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AST LAYOFFS: ANOTHER JOLT FOR O.C. : It Turned Dark at Dawn in Fountain Valley Plant : Jobless: A 6 a.m. meeting brought word of layoff and imminent closure. The 100 who lost jobs immediately are told personally by supervisors.


FOUNTAIN VALLEY — The bad news broke at dawn.

Jose Corvarruvias, a stockroom worker at AST Research Inc.'s manufacturing facility in Fountain Valley, learned of the plant's pending closure at 6 a.m.--two hours into what turned out to be his last day on the job.

"Yesterday they told us that there would be a meeting at 6 o'clock this morning," Corvarruvias said Friday as he commiserated with a fellow worker in the parking lot. "There's been lots of rumors lately but nothing for sure . . . until now."

Debra Harris, 35, heard about AST's restructuring on a radio broadcast as she was driving to work. "That was not very nice," said Harris, a senior buyer and planner.

Most employees, though, got the word--that 440 of them will be out of work soon--from AST executives during two early morning meetings inside the plant. Supervisors subsequently told employees personally if they were among the first 100 to go.

AST, projecting a $40-million loss for its first fiscal quarter, blames the closing of its Fountain Valley plant on a fierce price war in the personal computer market and new-product delays. And the company had warned as early as last November that it would be consolidating some operations.

The layoff, however, also reflects a continuing erosion of electronics assembly jobs in Orange County and nationwide.

Nearly 14,000 such jobs have disappeared in Orange County since 1998, according to industry data. Among the hardest hit have been recent arrivals, particularly Asian and Latino immigrants and refugees. Asians in particular have gone into electronics assembly work, said Marianne Blank, executive director of St. Anselm Cross-Cultural Community Center in Garden Grove, a nonprofit group that has helped thousands of refugees, most from Southeast Asia, find jobs.

Orange County job retraining program administrators urged AST employees who get pink slips to take advantage of job retraining and career planning services available through the company and government agencies.

"Sometimes it takes awhile for people to let the grief settle," said Margo West, manager of planning for the Private Industry Council, which oversees the county's federally funded jobs retraining programs. "But we really feel that the programs give individuals an assist, give them some options for the future."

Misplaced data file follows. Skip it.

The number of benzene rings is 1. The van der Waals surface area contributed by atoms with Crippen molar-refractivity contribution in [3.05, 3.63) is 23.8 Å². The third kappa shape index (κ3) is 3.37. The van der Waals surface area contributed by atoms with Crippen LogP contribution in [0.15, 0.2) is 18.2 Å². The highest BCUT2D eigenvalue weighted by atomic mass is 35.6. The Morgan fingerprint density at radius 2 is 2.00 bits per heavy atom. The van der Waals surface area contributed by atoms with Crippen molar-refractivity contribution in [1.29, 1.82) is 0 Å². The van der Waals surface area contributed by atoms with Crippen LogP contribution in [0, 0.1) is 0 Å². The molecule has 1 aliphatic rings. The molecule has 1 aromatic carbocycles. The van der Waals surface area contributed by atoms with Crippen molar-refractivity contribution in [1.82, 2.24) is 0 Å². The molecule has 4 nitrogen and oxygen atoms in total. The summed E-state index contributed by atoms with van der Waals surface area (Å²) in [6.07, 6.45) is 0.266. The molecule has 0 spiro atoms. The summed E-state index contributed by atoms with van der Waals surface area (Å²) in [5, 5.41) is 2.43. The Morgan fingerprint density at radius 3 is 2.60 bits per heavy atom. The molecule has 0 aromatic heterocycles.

AST said Friday that counselors are helping employees refine interviewing skills and update resumes. The company is also contacting other employers to help locate job openings. And workers dismissed Friday will receive their regular salaries and medical benefits for the next two months.

But West acknowledged that job prospects in Southern California's ailing high-tech industries are not bright.

"There does seem to be a slight upturn in the economy," West said. "But clearly the shift in jobs in Orange County has been to the service jobs, where wages are not generally compatible with what these people are leaving."

Friday's layoffs were doubly painful for AST employees, Corvarruvias among them, who survived last November's layoffs.

"The first time they had a work reduction they combined my job with others," said Corvarruvias, a 33-year-old Santa Ana resident. "I hoped I was safe."

Harris, a 35-year-old Fountain Valley resident who purchased materials for AST from international suppliers, hopes to sign on with some other Orange County company involved in foreign trade.

"In a way this is a relief," he said. "It's been very stressful for all of us for a long time now. Today is the day they finally pulled the plug."

Harris, who started sending resumes out earlier this week, said she is "networking with everyone I know. That's the key. I learned from a layoff eight years ago with another company that you have to be prepared."

Times staff writer Don Lee contributed to this report.

AST Research Locations

In addition to 43 sales, service and marketing offices in 100 countries, AST has six manufacturing facilities worldwide. One of those, in Fountain Valley, is scheduled to close by Feb. 1.


* Function: Corporate headquarters. Includes administrative and executive offices, marketing, engineering and sales

* Employees: About 800

* Facility: 225,000 square feet


Fountain Valley

* Function: Slated for closure Feb. 1; now makes notebook computers and multiprocessor servers for worldwide markets

* Employees: About 440

* Facility: 250,000-square-foot leased facility

Fort Worth

* Function: Manufacture of desktop computers and server PCs for North and South American markets; worldwide service and technical support

* Employees: About 1,700

* Facility: 316,000-square-foot Tandy facility acquired in 1993

Hong Kong

* Function: Manufacture of desktop and server PCs for Asian Pacific market

* Employees: About 2,000

* Facility: 150,000 square feet


* Function: Manufacture of notebook computers for worldwide markets

* Employees: About 240

* Facility: 50,000 square feet

Limerick, Ireland

* Function: Manufacture of desktop and server PCs for European market; also serves as European distribution center.

* Employees: About 400

* Facility: 340,000 square feet


* Function: Manufacture of desktop computers and server PCs for Asian Pacific market and printed circuit board assembly for worldwide markets

* Employees: About 100

* Facility: Two plants totaling 388,000 square feet in Tianjin and Dongguan.

Source: AST Research; Researched by JANICE L. JONES / Los Angeles Times

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